For Your Consideration: The Border

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A short documentary, by Irish activist Caoimhe Butterly, filmed at the makeshift refugee camp in Idomeni last month – the camp which the Greek authorities began to evacuate yesterday.

The Border — الحدود is one of three short films directed and created by Ms Butterly.

Two more films, about the Piraeus port and Eko camp will be released soon.

Meanwhile, earlier today Taoiseach Enda Kenny fielded questions in the Dáil about his most recent European Council meetings.

The EU-Turkey deal and the humanitarian crisis regarding refugees were raised.

Readers may wish to note that a) there is video footage which seemingly shows the Turkish coastguard attempting to sink boats crossing the Aegean Sea; b) it’s generally understood that smugglers are not present on the vast majority of boats that arrive in Greece but would rather be found on the shores of Turkey; and c) concerns have been raised about the camps to which people who have been subsisting in Idomeni are being moved.

Mr Kenny said:

The real argument at the European Council was because of the endless flood of people coming from Turkey, in particular, due to its proximity to Greece. Be they from Afghanistan, Pakistan, Syria or elsewhere, these people have paid large amounts of money to get on inflatable rafts.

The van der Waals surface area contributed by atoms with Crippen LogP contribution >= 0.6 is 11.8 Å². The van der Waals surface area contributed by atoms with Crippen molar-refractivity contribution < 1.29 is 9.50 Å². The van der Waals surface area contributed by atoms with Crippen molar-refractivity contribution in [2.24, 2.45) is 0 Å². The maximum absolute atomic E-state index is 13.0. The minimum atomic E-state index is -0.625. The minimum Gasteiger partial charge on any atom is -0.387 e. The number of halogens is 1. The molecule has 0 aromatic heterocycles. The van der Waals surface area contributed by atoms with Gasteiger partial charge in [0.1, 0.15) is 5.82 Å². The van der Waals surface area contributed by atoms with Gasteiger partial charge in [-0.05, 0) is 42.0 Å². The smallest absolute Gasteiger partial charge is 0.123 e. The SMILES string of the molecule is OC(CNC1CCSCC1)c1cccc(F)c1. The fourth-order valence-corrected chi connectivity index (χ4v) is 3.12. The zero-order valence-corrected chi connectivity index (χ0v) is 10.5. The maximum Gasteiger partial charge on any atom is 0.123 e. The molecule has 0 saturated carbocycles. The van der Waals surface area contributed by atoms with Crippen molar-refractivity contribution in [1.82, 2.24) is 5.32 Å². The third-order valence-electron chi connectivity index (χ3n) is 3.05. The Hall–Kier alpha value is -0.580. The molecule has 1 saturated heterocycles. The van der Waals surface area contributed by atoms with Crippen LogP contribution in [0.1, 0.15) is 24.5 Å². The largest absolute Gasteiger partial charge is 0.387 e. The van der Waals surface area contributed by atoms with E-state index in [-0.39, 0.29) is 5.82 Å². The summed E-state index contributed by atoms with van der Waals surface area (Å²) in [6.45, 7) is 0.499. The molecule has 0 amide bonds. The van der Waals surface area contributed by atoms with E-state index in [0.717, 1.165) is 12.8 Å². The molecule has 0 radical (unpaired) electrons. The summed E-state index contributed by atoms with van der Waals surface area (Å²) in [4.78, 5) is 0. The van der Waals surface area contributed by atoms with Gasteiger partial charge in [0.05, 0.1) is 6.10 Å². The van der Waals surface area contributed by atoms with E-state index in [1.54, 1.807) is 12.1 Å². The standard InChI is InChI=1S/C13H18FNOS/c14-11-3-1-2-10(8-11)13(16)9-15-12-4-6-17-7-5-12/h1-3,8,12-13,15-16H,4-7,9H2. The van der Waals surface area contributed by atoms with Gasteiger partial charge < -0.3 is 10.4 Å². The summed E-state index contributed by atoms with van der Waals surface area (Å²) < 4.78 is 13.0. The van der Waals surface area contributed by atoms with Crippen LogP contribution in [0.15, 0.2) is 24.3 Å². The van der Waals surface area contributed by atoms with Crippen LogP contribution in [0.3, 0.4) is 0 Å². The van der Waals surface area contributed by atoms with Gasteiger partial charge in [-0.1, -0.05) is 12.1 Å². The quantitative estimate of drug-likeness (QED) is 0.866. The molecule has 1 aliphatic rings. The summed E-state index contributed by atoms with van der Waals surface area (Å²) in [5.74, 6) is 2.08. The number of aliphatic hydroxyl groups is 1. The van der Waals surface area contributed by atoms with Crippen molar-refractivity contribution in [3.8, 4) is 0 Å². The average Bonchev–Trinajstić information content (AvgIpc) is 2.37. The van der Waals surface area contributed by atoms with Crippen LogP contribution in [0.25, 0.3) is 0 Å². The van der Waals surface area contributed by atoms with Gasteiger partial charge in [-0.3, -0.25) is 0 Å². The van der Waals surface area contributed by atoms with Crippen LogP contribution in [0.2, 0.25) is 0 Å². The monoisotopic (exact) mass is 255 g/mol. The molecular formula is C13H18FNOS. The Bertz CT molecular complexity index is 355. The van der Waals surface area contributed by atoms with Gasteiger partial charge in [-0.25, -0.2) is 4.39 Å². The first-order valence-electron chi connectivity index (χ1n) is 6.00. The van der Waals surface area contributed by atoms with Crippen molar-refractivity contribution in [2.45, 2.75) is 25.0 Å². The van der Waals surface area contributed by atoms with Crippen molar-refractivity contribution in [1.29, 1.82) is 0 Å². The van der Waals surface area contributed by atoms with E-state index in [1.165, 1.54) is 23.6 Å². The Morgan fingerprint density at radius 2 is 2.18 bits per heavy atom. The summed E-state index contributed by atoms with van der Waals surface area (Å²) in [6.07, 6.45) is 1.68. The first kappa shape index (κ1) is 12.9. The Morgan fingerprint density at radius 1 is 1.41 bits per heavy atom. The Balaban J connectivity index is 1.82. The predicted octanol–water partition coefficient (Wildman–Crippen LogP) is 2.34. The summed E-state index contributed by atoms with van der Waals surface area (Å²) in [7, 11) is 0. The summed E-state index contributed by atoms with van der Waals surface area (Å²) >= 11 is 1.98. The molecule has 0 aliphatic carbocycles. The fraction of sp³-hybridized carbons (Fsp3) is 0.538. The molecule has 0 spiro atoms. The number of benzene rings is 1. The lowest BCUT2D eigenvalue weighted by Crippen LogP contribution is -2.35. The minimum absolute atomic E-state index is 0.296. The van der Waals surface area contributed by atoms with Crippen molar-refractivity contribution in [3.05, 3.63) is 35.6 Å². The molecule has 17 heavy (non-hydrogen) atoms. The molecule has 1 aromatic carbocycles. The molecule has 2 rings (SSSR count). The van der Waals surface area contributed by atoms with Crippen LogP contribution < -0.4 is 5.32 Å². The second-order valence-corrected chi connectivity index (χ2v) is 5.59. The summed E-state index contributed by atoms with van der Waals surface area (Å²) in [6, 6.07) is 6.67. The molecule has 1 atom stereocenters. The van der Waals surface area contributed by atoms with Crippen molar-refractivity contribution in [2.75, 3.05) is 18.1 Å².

It is fine until one hears the Prime Minister saying that they are loaded onto these boats and as soon as they are out on the sea and the first ship appears, in many cases the inflatables are knifed and sunk so they end up in the water and have to be rescued. That is why there is a NATO operation under way off Turkey. It has been successful to an extent but not in the way it should be.

The reason for the European deal with Turkey in the first place was because they wanted to focus on dealing with people smugglers. One can deal with them in an effective way by patrolling offshore while being able to return people entering Europe illegally to where they came from, whereas others who have arrived in Turkey and are based in camps but who wish to be relocated to a European country have whatever the categorisation might be to say they want to be legitimately recognised as refugees or asylum seekers and they want to live and go to Europe.

Those who have paid money to people smugglers and are sent across the short distance to the Greek islands do not have the same intent, whether they are in a camp in Turkey or wherever.

In addition, Fine Gael TD David Stanton also spoke about the humanitarian crisis – after he was asked about the evacuation of the camp at Idomeni by Independents 4 Change TD Mick Wallace.

He said:

The Deputy [Mick Wallace] also referred to the closing of the refugee camp in Greece. It is my understanding that no official camp exists in Idomeni. Exploitative people smugglers have encouraged desperate asylum seekers to congregate on the Greek border with Macedonia by spreading misinformation to suggest the border crossing will soon re-open and allow them continue their journey to destination countries, including Germany and Sweden.

The Deputy pointed out that the conditions where many vulnerable women and children have gathered are unsanitary and unsafe. I understand from Greek authorities that their intention is to move asylum seekers to reception centres, where their needs, including food and medical care, may be adequately met.

Right so.

Yesterday: Meanwhile In Idomeni

Cannon Fodder

The Border – Idomeni (ROAR magazine)

Transcripts via Oireachtas.ie and Kildarestreet.com

1 thought on “For Your Consideration: The Border

  1. Twunt

    People smugglers have been taking advantage of Europe’s softness for far too long.

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